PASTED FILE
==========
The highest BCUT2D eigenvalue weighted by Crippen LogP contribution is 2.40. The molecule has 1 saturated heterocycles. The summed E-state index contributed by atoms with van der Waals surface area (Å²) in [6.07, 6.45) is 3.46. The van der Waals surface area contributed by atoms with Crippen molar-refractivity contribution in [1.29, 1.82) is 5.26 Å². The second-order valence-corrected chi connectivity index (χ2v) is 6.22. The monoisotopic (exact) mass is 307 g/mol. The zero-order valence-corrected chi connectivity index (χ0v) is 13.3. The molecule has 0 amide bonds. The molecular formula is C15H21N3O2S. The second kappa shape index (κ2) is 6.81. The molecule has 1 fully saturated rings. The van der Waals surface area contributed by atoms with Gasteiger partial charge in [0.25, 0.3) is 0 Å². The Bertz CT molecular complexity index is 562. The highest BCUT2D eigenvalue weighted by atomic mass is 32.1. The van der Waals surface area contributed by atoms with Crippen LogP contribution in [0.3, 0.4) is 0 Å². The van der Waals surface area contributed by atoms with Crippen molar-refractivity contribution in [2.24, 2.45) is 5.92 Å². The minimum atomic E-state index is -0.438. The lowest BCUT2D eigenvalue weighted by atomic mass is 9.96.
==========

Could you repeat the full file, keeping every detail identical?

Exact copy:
The highest BCUT2D eigenvalue weighted by Crippen LogP contribution is 2.40. The molecule has 1 saturated heterocycles. The summed E-state index contributed by atoms with van der Waals surface area (Å²) in [6.07, 6.45) is 3.46. The van der Waals surface area contributed by atoms with Crippen molar-refractivity contribution in [1.29, 1.82) is 5.26 Å². The second-order valence-corrected chi connectivity index (χ2v) is 6.22. The monoisotopic (exact) mass is 307 g/mol. The zero-order valence-corrected chi connectivity index (χ0v) is 13.3. The molecule has 0 amide bonds. The molecular formula is C15H21N3O2S. The second kappa shape index (κ2) is 6.81. The molecule has 1 fully saturated rings. The van der Waals surface area contributed by atoms with Gasteiger partial charge in [0.25, 0.3) is 0 Å². The Bertz CT molecular complexity index is 562. The highest BCUT2D eigenvalue weighted by atomic mass is 32.1. The van der Waals surface area contributed by atoms with Crippen LogP contribution in [0.3, 0.4) is 0 Å². The van der Waals surface area contributed by atoms with Crippen molar-refractivity contribution in [2.24, 2.45) is 5.92 Å². The minimum atomic E-state index is -0.438. The lowest BCUT2D eigenvalue weighted by atomic mass is 9.96.